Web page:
History in Structure

This site is entirely user-supported. See how you can help.

Holcombe House

A Grade II* Listed Building in Mill Hill, London

We don't have any photos of this building yet. Why don't you be the first to send us one?

Upload Photo »

Approximate Location Map
Large Map »

Coordinates

Latitude: 51.6232 / 51°37'23"N

Longitude: -0.2367 / 0°14'12"W

OS Eastings: 522158

OS Northings: 193075

OS Grid: TQ221930

Mapcode National: GBR 9C.BZM

Mapcode Global: VHGQB.VG6G

Plus Code: 9C3XJQF7+78

Entry Name: Holcombe House

Listing Date: 3 February 1950

Last Amended: 28 September 1995

Grade: II*

Source: Historic England

Source ID: 1064845

English Heritage Legacy ID: 199042

Location: Mill Hill, Barnet, London, NW7

County: London

District: Barnet

Electoral Ward/Division: Mill Hill

Parish: Non Civil Parish

Built-Up Area: Barnet

Traditional County: Middlesex

Lieutenancy Area (Ceremonial County): Greater London

Church of England Parish: St Paul Mill Hill

Church of England Diocese: London

Tagged with: House

Find accommodation in
Totteridge

Description


1.
5004 THE RIDGEWAY
(south-west side) NW7

Holcombe House
TQ 2293 14/11 3.2.50

II*

Villa, c.1775-8 for Sir John Anderson, a City of London merchant and Lord Mayor in 1797, by John Johnson, architect. Brick faced with stucco. Two storeys. Entrance front three bays wide with central entrance defined by semi-circular porch. Rusticated ground floor with semi-circular openings either side of the entrance with a plain panel and flat-arched window set within. Three pairs of fluted pilasters above dividing three flat-arched windows; shallow modillion cornice and balustraded parapet. Garden front: 2-storey plus lower ground floor; 5 bays. Central ground floor window now used as a door. Flat-arched windows throughout, taller on the ground floor. Balustraded parapet broken by 3 flat topped dormers. INTERIOR: Elliptical entrance hall possesses cantilevered staircase with fine wrought iron 'S'scroll balustrade and moulded wooden handrail. There is fine Adamesque plasterwork in the former dining room with Grecian-style stucco figures within almond-shaped frames, and in the library. HISTORY. In 1866 the house and grounds were acquired by Herbert Vaughn, later Archbishop of Westminster, who established a missionary college there. The house was passed over in 1871 to the 'Franciscan Sisters of the Regular Third Order' who provided the corps of staff to run a school for girls. The villa now forms part of the Catholic School of St Mary's Abbey and is surrounded with later associated buildings.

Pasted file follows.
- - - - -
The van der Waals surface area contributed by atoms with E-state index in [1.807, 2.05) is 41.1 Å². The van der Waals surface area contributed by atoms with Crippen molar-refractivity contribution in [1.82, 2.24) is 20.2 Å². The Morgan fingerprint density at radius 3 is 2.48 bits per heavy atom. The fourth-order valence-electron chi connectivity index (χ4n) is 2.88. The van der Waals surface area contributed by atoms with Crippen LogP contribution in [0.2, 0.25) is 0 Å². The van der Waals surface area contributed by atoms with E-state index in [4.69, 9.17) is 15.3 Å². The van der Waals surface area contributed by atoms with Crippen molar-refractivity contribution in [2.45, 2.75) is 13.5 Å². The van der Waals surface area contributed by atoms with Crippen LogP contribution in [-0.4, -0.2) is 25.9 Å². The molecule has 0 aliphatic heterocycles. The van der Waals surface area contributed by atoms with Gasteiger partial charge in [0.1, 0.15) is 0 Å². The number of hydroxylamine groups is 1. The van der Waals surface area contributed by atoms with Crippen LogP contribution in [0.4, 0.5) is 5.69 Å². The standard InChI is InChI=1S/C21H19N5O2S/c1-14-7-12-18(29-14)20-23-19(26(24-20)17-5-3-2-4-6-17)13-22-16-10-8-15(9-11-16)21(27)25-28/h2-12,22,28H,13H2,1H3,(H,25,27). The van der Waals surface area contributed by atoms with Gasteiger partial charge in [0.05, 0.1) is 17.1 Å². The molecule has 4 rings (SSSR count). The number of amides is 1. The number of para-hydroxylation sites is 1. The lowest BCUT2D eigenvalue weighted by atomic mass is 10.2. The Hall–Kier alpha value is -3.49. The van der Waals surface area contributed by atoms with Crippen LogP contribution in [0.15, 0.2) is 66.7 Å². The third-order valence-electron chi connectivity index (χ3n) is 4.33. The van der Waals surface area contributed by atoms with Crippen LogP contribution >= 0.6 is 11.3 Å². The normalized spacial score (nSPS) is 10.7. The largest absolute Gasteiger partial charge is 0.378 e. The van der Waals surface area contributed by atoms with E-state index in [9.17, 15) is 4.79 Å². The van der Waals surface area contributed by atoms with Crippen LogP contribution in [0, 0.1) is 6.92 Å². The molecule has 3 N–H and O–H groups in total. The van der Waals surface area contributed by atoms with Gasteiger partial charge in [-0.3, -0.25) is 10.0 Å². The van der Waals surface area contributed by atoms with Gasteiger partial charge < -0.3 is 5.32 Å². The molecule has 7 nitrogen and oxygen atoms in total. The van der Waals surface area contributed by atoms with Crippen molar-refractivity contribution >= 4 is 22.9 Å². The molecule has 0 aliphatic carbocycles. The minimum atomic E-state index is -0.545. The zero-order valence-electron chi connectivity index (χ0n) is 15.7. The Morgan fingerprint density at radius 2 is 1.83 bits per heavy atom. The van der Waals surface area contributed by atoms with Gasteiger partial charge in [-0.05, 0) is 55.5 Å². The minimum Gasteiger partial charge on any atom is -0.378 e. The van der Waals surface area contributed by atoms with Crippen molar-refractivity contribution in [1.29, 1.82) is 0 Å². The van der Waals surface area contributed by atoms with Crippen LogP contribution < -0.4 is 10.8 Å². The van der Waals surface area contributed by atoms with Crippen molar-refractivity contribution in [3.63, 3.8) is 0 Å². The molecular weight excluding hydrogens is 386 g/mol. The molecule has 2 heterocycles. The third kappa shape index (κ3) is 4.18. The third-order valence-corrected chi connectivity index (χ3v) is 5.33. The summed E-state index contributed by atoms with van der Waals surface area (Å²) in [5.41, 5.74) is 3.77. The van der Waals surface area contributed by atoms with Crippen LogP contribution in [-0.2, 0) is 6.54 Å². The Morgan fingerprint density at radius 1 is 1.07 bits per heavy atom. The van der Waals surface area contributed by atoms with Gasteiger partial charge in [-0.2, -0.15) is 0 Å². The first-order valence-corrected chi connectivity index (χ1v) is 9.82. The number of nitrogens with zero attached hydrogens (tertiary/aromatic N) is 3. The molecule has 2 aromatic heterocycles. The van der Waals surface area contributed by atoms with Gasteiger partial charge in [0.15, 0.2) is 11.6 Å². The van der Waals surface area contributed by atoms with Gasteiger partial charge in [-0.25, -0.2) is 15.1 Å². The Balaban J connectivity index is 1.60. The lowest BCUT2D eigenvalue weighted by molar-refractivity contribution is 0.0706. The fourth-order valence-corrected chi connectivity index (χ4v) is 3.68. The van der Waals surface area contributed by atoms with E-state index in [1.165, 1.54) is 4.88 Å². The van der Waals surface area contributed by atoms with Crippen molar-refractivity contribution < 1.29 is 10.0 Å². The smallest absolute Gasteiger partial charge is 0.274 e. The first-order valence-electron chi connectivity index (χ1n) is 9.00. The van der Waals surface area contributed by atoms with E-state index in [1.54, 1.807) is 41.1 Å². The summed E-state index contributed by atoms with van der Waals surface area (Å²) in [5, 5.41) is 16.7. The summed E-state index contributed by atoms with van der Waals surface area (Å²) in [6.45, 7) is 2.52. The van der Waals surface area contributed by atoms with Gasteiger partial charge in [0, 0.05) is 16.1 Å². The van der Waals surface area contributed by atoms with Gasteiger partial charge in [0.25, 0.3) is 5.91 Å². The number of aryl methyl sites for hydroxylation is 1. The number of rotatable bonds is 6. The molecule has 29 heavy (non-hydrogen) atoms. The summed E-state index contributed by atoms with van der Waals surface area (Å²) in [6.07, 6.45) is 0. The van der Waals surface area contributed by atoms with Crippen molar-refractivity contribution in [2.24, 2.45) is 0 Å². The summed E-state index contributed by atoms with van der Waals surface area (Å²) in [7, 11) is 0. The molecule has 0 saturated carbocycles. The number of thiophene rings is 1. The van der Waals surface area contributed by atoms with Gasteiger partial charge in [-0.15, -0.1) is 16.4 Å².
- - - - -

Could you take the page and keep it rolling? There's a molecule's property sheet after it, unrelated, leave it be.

Listing NGR: TQ2215893075

External Links

External links are from the relevant listing authority and, where applicable, Wikidata. Wikidata IDs may be related buildings as well as this specific building. If you want to add or update a link, you will need to do so by editing the Wikidata entry.

Recommended Books

Other nearby listed buildings

BritishListedBuildings.co.uk is an independent online resource and is not associated with any government department. All government data published here is used under licence. Please do not contact BritishListedBuildings.co.uk for any queries related to any individual listed building, planning permission related to listed buildings or the listing process itself.

British Listed Buildings is a Good Stuff website.